Jung's Individuation process
Individuation is the process of integrating the conscious with the unconscious, for the purpose of self-actualization.
Individuation is the goal of our psychological development
Individuation is a philosophical, spiritual and mystical experience (Jung, 1989b, p. 294). It is the goal of our psychological development and in metaphysical terms amounts to God's incarnation (Jung, 1989b, p. 157). Individuation is the central concept and purpose of Jung’s Analytical Psychology (Jung, 1989a, p. 209).
The three parts of the psyche
According to Carl Gustav Jung, the psyche is divided into three major parts:
- The ego. This is the conscious mind.
- The personal unconscious. This includes forgotten or suppressed memories from our own personal lives.
- The collective unconscious. This is shared by all people. It is the collective memory of human thought and experience, from ancient to modern times. This includes the basic human instincts and the archetypes.
Integration of the psyche
Individuation is the transformational process of integrating the conscious with the personal and collective unconscious (Jung, 1962, p. 301).
Integrating the conscious with the personal unconscious involves the following:
- Finding the suppressed memories and curing the psychological traumas. This is the process commonly known as psychoanalysis.
- Realizing the thoughts that create the feelings.
- Acquiring general knowledge.
- Developing will-power.
Integrating the conscious with the collective unconscious, is realizing and harmonizing the archetypes.
Effect of Individuation on people
The Individuation process brings up the true personality of a person, it makes him an Individual. Individuation generally has a profound healing effect on the person. (Jung, 1962, p. 433).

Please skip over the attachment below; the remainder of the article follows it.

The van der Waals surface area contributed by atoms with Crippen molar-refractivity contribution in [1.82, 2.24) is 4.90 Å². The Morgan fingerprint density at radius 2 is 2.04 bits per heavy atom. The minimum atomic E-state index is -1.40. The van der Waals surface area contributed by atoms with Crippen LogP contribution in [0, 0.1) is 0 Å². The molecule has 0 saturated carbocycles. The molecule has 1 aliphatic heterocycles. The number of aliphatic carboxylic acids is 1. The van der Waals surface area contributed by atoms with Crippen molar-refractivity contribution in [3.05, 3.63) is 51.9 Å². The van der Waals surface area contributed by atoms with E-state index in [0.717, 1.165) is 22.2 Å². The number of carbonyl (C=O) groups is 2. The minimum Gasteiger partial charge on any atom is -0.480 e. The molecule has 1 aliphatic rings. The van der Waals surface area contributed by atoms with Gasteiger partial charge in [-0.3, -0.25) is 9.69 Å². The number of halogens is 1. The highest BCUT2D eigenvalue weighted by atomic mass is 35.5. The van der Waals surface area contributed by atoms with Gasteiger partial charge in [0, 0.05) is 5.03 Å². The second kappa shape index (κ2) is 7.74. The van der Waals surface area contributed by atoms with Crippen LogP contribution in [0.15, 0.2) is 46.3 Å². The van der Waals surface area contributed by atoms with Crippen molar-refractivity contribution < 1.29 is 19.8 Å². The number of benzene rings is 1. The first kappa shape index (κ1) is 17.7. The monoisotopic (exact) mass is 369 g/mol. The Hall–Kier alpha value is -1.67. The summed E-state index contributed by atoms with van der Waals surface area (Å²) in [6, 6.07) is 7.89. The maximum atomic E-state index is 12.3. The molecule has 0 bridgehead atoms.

People become harmonious, calm, mature and responsible. They feel and act like parents to the rest of humanity. They protect and promote the ideals of life, freedom and justice. They have amassed knowledge and have a deep understanding about human nature and the universe. Therefore it is relatively easy for them to psychologically analyze and even cure other people.
- Jung, C. G. (1962). Symbols of Transformation: An analysis of the prelude to a case of schizophrenia (Vol. 2, R. F. C. Hull, Trans.). New York: Harper & Brothers.
- Jung, C. G. (1989a). Memories, Dreams, Reflections (Rev. ed., C. Winston & R. Winston, Trans.) (A. Jaffe, Ed.). New York: Random House, Inc.
- Jung, C. G. (1989b). Psychology and Religion: West and East (2nd ed., R. F. C. Hull, Trans.). Princeton, NJ: Princeton University Press.
A. S. Petridis, Ph.D.
5 December 2008
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